Most, if not all, Sierra Leoneans call on former President Koroma to obey and comply with the investigations of Anti-Corruption Commission (ACC) and respect the rule of law. It goes without saying that the law is supreme; it comes first in whatever circumstance and is no respecter of persons.
The call to respect the law came after ACC officers were stopped from entering the residence of former President Koroma to obtain statements from him. ACC’s move to investigate the former President is closely linked to the findings of the White Paper and the slam of a charge of unexplained wealth.
The scene in Makeni last Thursday was panic stricken and unfortunate as different cults and secret societies converged at the premises of the former President to shield him from the claws of the laws. The attire of the cult members were bizzare and outlandish as some ‘Poro’ and ‘Orjeh’ dancers and ‘egwugwus’ with cutlasses stuck to their backs ferociously displayed in front of ACC investigators.
The outlandish clothing and magical performance of the cult members ultimately generated fear in the minds of the investigating team.
No doubt, it was a threat to their safety and they had no alternative but to embark on a tactical withdrawal. Owing to the fear, pens and papers for the statements became smoking guns in the hands of the investigators. They returned home without achieving the mission for which they went to Makeni.
The fuel, vehicles and other resources used to finance the ACC work became a liability and not an asset on the government.
But, Hope for the ACC team to resurface in Makeni in the not-too-distant future for the interview with the former President cannot be ruled out. Credible insider sources say negotiations are on-going between former President Koroma and the ACC for the investigation to take place.
At the time the cult drama was unfolding in Makeni former President Koroma was in, but he did not come out to halt the magicians so that the ACC could be let in.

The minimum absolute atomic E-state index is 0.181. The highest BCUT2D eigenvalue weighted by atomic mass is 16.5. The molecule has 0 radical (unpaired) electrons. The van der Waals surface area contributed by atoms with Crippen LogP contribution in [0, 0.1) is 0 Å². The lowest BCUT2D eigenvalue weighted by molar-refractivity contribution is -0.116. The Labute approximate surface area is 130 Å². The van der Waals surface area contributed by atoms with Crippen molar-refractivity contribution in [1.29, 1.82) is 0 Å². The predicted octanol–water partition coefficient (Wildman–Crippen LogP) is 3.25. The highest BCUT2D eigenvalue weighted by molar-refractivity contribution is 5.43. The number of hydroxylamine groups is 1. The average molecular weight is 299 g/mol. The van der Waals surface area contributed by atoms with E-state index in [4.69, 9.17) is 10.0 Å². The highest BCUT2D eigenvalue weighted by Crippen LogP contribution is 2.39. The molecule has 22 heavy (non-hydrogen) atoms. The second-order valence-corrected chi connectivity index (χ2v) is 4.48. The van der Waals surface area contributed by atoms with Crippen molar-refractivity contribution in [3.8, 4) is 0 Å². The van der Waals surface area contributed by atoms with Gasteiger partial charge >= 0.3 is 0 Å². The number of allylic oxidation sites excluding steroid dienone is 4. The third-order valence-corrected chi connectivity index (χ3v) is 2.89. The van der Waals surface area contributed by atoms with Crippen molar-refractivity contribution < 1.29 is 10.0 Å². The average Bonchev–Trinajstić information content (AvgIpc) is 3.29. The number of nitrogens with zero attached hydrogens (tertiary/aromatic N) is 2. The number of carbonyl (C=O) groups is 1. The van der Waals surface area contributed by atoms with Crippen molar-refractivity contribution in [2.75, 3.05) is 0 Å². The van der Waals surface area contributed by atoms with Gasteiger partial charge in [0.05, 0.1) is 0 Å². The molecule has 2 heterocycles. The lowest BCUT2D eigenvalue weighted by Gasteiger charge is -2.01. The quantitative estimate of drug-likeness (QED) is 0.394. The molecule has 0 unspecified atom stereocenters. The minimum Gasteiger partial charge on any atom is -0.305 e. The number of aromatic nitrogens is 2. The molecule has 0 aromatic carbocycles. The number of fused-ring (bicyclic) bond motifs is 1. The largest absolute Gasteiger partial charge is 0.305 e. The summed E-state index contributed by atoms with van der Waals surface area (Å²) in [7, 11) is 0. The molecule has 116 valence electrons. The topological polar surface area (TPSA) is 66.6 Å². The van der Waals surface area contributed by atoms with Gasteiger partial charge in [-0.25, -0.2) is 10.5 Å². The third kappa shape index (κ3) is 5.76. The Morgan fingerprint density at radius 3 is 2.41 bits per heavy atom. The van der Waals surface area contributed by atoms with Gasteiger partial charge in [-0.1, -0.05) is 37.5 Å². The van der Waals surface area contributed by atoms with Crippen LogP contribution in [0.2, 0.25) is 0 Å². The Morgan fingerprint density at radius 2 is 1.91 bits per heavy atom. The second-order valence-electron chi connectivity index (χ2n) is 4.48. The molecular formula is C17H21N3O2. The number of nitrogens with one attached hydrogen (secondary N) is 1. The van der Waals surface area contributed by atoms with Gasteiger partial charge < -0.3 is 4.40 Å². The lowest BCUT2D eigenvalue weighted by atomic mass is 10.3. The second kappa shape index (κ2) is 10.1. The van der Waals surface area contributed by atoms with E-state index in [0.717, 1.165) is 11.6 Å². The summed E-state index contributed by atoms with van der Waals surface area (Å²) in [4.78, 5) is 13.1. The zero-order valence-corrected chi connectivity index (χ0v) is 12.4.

As the ACC returned home, a lot of arguments continue to filter through the public about the conduct of the former President. Some sectors of society blame him for allowing the ugly scene to occur saying it was within his power to stop the drama.
A notable civil society activist who heads Heal Sierra Leone, Joseph Sannoh saw the action of the former President as one of disgrace to Sierra Leone. As a former President, he said, he was expected to respect the rule of law and submit himself to the due process.
Sannoh’s stance has been strongly supported by a great many Sierra Leoneans who see the action of the former President as unlawful. The argument holds that the former President is expected to be forthcoming to answer to allegations of corruption on a grand scale.
But, other Sierra Leoneans do not support Sannoh claiming that the President was in, and the ACC ought to have used their professionalism to come in.
Others say it was clear that during ACC’s arrival in Makeni, communication ensued between the former President and the ACC team with the former asking the latter to enter the premises.
Sierra Leoneans sojourning in the diaspora have also added their voice. Some opposed the actions of the former President while others supported it. The support however was not for President Koroma not to submit himself to the law, but the actions of the activist Sannoh who stands accused of bias.
Some diasporans have seriously castigated the activist to show his strength at the time ugly incidents were rearing their heads in most parts of the country. The Sierra Leonean diasporan based in the UK cited a lot of brutal incidents that occurred in the country and Sannoh was mute about it.
However, he also urged the former President to allow ACC to question him on the corruption allegations that have continued to hunt his personality. Some Sierra Leoneans have also anchored ACC investigations on the peace of Sierra Leone. Their argument is that it is better for the country to enjoy peace than to enforce the White Paper at all cost using the law.